How large do giant otters get?
Giant otter in the peruvian Amazonian jungle. © OSTILL/Getty
Giant otters are the largest of any otter in the world growing up to 1.8m. They are double the size of world’s smallest otter, the Asian short-clawed otter (below).
Captive Asian small-clawed otters in the snow (Amblonyx cinereus) © Ben Queenborough/Getty
Which species are giant otters closely related to?
Giant otter with a fish. © Tambako/Getty
Giant otters Pteronura brasiliensis are the only species is the Pteronura genus. They are part of the otter subfamily Lutrinae, which are part of the Mustelidae family. There are 13 extant species of otter.
Find out more in our guide to the otters of the world.
As well as otters, mustelids include weasels, badgers, martens, and wolverines.
Where do giant otters live?
Giant otter in Brazil. © Photocech/Getty
Giant otters live across the Amazon basin in South America.
Do giant otters live in a group?
A family of giant otters in the Pantanal, Brazil. © Magic Bones/Getty
Giant ottters are very sociable animals and often live in groups of up to 20 individuals.
How many cubs do giants otters have?
Giant otter family with a kit moving den. © Trevor Platt/Getty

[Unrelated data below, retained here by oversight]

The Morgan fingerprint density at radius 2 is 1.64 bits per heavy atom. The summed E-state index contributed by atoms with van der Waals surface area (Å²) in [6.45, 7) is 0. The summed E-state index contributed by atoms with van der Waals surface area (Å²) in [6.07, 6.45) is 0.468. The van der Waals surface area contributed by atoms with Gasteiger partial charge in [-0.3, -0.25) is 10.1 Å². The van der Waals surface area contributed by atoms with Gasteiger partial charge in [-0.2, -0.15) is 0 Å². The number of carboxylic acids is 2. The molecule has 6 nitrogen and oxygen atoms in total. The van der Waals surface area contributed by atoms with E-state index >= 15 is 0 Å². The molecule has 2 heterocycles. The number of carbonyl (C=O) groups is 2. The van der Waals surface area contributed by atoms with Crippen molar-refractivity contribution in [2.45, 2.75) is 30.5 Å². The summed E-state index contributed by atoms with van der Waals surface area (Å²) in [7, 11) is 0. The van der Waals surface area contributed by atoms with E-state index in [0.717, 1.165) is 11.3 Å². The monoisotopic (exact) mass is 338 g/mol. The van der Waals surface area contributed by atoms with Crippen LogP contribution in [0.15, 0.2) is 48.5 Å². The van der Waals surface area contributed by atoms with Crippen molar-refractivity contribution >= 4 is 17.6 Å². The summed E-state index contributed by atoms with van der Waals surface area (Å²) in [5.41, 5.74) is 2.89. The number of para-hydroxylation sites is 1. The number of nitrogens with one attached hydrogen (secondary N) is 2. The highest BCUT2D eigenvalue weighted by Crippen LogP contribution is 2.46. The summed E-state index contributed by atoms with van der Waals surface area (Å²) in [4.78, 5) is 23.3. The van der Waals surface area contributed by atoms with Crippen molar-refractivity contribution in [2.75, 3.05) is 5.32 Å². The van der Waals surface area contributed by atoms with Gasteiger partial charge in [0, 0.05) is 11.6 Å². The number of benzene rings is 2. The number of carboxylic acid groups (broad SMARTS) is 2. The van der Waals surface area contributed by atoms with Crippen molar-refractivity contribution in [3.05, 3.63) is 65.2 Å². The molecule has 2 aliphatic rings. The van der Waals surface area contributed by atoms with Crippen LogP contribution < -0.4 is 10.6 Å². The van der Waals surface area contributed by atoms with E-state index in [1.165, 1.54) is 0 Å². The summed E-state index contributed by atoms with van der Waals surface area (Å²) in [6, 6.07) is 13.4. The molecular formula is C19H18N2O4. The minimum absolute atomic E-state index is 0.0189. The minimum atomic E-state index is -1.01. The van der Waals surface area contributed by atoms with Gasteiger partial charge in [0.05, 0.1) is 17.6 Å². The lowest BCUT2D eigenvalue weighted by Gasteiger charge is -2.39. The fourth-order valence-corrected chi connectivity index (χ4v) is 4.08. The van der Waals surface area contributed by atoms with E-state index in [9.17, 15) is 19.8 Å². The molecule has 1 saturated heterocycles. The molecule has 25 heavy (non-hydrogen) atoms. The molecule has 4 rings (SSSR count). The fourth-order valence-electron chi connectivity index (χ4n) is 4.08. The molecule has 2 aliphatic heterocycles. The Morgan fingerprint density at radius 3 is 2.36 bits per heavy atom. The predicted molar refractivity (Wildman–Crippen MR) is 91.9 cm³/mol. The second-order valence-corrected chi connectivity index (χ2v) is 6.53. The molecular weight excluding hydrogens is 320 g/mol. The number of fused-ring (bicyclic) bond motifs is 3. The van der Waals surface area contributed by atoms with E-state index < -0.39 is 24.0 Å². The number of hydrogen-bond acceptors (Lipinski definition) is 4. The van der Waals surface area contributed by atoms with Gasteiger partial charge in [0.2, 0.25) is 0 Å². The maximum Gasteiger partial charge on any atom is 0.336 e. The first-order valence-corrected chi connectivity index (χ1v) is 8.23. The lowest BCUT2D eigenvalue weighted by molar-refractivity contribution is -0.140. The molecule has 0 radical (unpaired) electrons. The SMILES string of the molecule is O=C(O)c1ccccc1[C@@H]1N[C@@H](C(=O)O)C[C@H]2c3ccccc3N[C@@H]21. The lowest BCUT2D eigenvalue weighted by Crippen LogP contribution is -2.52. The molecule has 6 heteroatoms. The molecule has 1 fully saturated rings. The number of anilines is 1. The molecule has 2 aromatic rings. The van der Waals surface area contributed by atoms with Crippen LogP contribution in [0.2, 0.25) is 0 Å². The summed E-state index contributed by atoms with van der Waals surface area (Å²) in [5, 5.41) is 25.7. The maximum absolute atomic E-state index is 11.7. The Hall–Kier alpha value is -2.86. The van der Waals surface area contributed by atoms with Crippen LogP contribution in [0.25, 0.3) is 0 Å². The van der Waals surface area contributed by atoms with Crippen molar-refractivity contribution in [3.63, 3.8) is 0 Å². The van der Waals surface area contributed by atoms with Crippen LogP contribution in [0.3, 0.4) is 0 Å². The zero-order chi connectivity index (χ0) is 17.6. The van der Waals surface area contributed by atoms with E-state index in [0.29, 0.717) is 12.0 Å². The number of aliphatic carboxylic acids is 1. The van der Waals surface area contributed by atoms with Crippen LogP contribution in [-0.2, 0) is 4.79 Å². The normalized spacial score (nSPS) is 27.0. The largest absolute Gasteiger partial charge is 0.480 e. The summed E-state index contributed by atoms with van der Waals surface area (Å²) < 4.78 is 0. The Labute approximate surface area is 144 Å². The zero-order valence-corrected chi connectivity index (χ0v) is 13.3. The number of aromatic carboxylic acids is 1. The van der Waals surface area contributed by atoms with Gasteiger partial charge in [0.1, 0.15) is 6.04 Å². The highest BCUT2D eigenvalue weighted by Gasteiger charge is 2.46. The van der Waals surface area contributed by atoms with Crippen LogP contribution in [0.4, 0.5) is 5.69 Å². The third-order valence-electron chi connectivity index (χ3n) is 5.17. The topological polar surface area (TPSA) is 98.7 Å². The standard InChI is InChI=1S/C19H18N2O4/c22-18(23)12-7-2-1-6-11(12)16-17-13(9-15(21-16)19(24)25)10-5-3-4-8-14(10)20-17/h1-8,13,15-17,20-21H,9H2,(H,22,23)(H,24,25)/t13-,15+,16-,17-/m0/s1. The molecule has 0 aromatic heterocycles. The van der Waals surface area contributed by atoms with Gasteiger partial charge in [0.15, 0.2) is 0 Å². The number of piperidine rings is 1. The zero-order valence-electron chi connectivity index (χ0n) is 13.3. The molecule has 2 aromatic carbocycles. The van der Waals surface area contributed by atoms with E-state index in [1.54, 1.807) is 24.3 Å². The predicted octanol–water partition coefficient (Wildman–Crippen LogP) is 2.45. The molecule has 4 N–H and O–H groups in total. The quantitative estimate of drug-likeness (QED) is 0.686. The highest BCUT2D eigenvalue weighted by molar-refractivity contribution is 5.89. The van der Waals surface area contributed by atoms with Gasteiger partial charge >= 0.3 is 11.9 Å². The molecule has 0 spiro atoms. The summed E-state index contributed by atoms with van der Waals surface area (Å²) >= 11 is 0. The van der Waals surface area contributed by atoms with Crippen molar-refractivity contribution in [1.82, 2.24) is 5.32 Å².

They have a gestation period of between 9-10 weeks and usually give birth to 1-3 cubs.
What do giant otters eat?
Giant otters eating a catfish in the Piquiri river, Brazil. © Fernando Quevedo/Getty
Giant otters most common prey is fish but they have been known to take some of the more feared Amazonian animals such as caiman, anacondas and piranhas!
Are giant otters endangered?
Giant otters in Peru. © Art Wolfe/Getty
Giant otters are listed as Endangered on the IUCN Red List, and were last assessed in June 2014.
In previous assessments, they were listed as Vulnerable (1982-1996) and then Endangered (2000 onwards).
The species is threatened by habitat contamination and degradation, overfishing of their prey and conflicts with fishermen, infrastructure such as roads and hydroelectric dams, and climate change.
Individual subpopulations of giant otters are small and fragmented, and population recovery is limited by late maturity, late breeding age, suspected low transient survival and low cub survival.
The International Otter Survival Fund (IOSF) is one of the world’s leading otter charities. IOSF was set up to protect and help the 13 species of otter worldwide through a combination of compassion and science.
Main image: A giant otter in Mato Grosso (Brazil). © Sergio Pitamitz/Getty